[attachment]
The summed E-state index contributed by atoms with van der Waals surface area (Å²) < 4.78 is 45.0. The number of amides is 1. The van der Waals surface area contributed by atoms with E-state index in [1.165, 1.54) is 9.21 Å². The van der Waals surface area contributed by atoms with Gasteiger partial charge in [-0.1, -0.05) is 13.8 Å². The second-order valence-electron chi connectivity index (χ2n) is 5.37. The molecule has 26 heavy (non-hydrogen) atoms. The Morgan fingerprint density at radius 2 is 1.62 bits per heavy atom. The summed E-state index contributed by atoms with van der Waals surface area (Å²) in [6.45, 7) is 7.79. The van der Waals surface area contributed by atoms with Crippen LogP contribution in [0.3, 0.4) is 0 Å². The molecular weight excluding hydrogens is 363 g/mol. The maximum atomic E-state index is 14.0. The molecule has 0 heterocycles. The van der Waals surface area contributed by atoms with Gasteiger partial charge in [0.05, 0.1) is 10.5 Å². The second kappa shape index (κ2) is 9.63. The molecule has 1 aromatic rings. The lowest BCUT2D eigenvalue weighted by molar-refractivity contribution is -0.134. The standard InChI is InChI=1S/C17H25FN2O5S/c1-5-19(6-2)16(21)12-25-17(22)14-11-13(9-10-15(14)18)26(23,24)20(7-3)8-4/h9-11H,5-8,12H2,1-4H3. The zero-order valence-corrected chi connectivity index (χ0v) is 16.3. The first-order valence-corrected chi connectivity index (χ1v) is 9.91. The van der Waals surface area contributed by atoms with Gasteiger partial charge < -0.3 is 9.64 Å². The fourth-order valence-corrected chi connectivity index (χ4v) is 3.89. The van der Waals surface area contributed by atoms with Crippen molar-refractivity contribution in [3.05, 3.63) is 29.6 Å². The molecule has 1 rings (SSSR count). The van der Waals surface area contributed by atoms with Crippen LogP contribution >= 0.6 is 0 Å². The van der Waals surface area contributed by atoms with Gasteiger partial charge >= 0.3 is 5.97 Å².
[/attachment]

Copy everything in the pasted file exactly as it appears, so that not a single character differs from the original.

The summed E-state index contributed by atoms with van der Waals surface area (Å²) < 4.78 is 45.0. The number of amides is 1. The van der Waals surface area contributed by atoms with E-state index in [1.165, 1.54) is 9.21 Å². The van der Waals surface area contributed by atoms with Gasteiger partial charge in [-0.1, -0.05) is 13.8 Å². The second-order valence-electron chi connectivity index (χ2n) is 5.37. The molecule has 26 heavy (non-hydrogen) atoms. The Morgan fingerprint density at radius 2 is 1.62 bits per heavy atom. The summed E-state index contributed by atoms with van der Waals surface area (Å²) in [6.45, 7) is 7.79. The van der Waals surface area contributed by atoms with Crippen LogP contribution in [0.3, 0.4) is 0 Å². The molecular weight excluding hydrogens is 363 g/mol. The maximum atomic E-state index is 14.0. The molecule has 0 heterocycles. The van der Waals surface area contributed by atoms with Gasteiger partial charge in [0.05, 0.1) is 10.5 Å². The second kappa shape index (κ2) is 9.63. The molecule has 1 aromatic rings. The lowest BCUT2D eigenvalue weighted by molar-refractivity contribution is -0.134. The standard InChI is InChI=1S/C17H25FN2O5S/c1-5-19(6-2)16(21)12-25-17(22)14-11-13(9-10-15(14)18)26(23,24)20(7-3)8-4/h9-11H,5-8,12H2,1-4H3. The zero-order valence-corrected chi connectivity index (χ0v) is 16.3. The first-order valence-corrected chi connectivity index (χ1v) is 9.91. The van der Waals surface area contributed by atoms with Gasteiger partial charge < -0.3 is 9.64 Å². The fourth-order valence-corrected chi connectivity index (χ4v) is 3.89. The van der Waals surface area contributed by atoms with Crippen molar-refractivity contribution in [3.05, 3.63) is 29.6 Å². The molecule has 1 rings (SSSR count). The van der Waals surface area contributed by atoms with Crippen LogP contribution >= 0.6 is 0 Å². The van der Waals surface area contributed by atoms with Gasteiger partial charge >= 0.3 is 5.97 Å².